Jeff Van Gundy, Quincy Pond, NBA discussed on The Woj Pod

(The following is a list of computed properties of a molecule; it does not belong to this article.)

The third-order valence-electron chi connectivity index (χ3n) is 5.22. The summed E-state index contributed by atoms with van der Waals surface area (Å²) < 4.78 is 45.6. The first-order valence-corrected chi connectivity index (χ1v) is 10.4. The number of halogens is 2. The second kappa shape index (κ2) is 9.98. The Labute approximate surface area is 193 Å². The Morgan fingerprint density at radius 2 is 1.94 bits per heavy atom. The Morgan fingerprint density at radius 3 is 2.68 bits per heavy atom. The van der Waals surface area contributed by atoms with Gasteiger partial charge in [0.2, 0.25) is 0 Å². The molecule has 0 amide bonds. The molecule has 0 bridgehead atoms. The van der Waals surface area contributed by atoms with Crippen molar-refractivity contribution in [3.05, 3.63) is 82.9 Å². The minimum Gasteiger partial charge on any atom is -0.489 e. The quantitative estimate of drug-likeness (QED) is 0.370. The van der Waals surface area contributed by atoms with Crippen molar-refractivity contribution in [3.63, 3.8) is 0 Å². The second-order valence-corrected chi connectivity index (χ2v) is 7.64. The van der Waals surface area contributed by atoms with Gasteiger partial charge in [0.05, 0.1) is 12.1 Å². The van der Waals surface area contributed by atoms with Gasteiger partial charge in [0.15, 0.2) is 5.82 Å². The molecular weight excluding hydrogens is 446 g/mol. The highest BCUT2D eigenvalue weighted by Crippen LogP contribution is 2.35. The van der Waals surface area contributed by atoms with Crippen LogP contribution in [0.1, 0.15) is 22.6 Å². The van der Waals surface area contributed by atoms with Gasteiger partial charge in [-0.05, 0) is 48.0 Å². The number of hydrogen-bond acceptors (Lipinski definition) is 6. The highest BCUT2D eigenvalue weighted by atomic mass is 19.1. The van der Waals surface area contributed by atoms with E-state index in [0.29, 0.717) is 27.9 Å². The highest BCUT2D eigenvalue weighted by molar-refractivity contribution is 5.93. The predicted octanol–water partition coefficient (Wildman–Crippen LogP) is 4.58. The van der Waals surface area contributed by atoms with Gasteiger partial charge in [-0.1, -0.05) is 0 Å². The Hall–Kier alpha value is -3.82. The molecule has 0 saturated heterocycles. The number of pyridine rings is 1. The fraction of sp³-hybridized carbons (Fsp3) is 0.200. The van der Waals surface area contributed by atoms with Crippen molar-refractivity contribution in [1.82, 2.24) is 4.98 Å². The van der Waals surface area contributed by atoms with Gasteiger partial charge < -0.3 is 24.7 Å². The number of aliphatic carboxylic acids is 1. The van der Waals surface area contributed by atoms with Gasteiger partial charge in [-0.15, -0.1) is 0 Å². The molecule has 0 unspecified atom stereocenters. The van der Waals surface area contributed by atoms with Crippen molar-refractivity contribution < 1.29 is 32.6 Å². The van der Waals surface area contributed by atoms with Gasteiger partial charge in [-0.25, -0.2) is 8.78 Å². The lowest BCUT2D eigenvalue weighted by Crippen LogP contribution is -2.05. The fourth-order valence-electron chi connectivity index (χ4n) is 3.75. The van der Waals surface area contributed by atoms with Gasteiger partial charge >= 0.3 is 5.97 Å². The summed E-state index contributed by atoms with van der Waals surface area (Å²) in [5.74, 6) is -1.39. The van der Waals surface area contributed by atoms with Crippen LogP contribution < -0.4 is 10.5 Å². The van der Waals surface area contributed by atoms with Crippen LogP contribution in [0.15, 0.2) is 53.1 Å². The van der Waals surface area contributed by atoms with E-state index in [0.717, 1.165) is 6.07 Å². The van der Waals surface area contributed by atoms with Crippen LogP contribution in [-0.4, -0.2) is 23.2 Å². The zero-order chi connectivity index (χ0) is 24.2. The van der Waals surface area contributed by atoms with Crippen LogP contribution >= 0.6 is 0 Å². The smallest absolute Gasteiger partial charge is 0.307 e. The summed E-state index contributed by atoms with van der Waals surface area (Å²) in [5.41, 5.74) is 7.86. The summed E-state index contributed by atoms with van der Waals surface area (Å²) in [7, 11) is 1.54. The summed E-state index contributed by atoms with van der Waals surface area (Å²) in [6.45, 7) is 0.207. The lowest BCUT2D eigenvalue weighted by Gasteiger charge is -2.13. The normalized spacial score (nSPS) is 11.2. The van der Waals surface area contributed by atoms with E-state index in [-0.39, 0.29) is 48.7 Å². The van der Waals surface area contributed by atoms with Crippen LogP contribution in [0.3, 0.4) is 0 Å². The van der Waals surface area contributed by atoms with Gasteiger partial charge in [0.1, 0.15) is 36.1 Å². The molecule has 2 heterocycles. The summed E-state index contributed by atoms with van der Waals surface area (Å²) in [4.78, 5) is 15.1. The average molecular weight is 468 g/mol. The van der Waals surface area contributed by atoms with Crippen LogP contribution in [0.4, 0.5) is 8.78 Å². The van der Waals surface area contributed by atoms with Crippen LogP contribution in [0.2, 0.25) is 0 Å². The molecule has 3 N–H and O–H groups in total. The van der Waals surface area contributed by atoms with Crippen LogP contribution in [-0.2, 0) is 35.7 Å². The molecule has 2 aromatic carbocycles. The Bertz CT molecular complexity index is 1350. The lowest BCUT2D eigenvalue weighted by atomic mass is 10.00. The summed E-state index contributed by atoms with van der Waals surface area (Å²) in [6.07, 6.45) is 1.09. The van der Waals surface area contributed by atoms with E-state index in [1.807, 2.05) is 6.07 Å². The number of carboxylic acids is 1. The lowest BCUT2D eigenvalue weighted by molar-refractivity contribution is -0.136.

There is a business aspect of it all. But the business is in some cloud in the sky making decisions. The business is people making decisions that affect other people, and I feel like. It's a cop out when we talk about the business because we always say it's a business. Well, yeah, that's, that's a bit of a cop out. It's people making decisions that affect other people, I think we could do a better job. And this is just me of conveying. The message that we do care about you and for me, I'm probably most proud of that. In my career is having. A number of former players text me all the time or call me just to say what's up, or I appreciate what you did for me. I didn't agree with it. But I respect it at Quincy pond, Dexter we played in Toronto last week and got the game seven and I come out of the locker room and Quincy pond Xers waiting on me like that kind of stuff means a lot to me. And it also affirms that I may be doing a few things correctly. Monty in the when you were ready to be head coaching candidate, again, last year after the tragedy, and then you went to San Antonio in the front office for a year plus, but even in the year there, I think, after the first year there you ready didn't happen. You go to Philly. And then there's some opportunities, but I think maybe in the time where you're getting feedback from team is about either why they didn't want interview or you interviewed, and, you know, and I think listen, I know there's jobs you could have taken that maybe weren't the right. Ones, but you're sort of evaluating the feedback of what people are saying here, the questions we have about you, hear the things we like these five or six things. But this seven thing is stopping. Were you hearing a consistent thing was at different everywhere? The fee was anybo- surprising to you based on how they were evaluating your time in New Orleans. No, I didn't never heard anything that was consistently negative. I did hear certain things about being tough on players. Not always valuing, what they wanted to do, and that for me was good stuff for me because I want to be a better coach won't be a coach players. Feel like they can be the best version of themselves around me. But I didn't hear that a ton. I heard it a couple times, and I was thankful to hear that, because that's obviously something I want to improve on and also self evaluate but not be too critical. One thing we do when we're coaching is we tend to over valuate ourselves, especially after getting fired, and that can be a bit of a fallback at times. I mean just listen to some comments, you know, coach beeline is going to Cleveland. And he's calling around talking to different coaches, and I think Jeff Van Gundy told him like, you know, don't listen to everybody, like sometimes we listened to so many people that we forget that we are pretty good at what we do. I mean, I'm an NBA head coach and I'm one of thirty in the world, not thirty and a state like I'm one of thirty in the world. And I don't say that era greatly, but it is what it is. And I know that I'm. I'm pretty good. At what I do I want to be better. And I say that respectfully and so, yeah, you hear stuff. But I don't think that's bad. I mean there are guys who can't shoot they want to improve on shooting there guys who don't pass. Well, there guys who have bad character be. And they can't stick with teams when you hear that feedback. You have to take it in and get better, and I feel I'm no different when it comes to coaching your life experience, since your last ahead coached the tragedy. You've gone through a different role as a parent..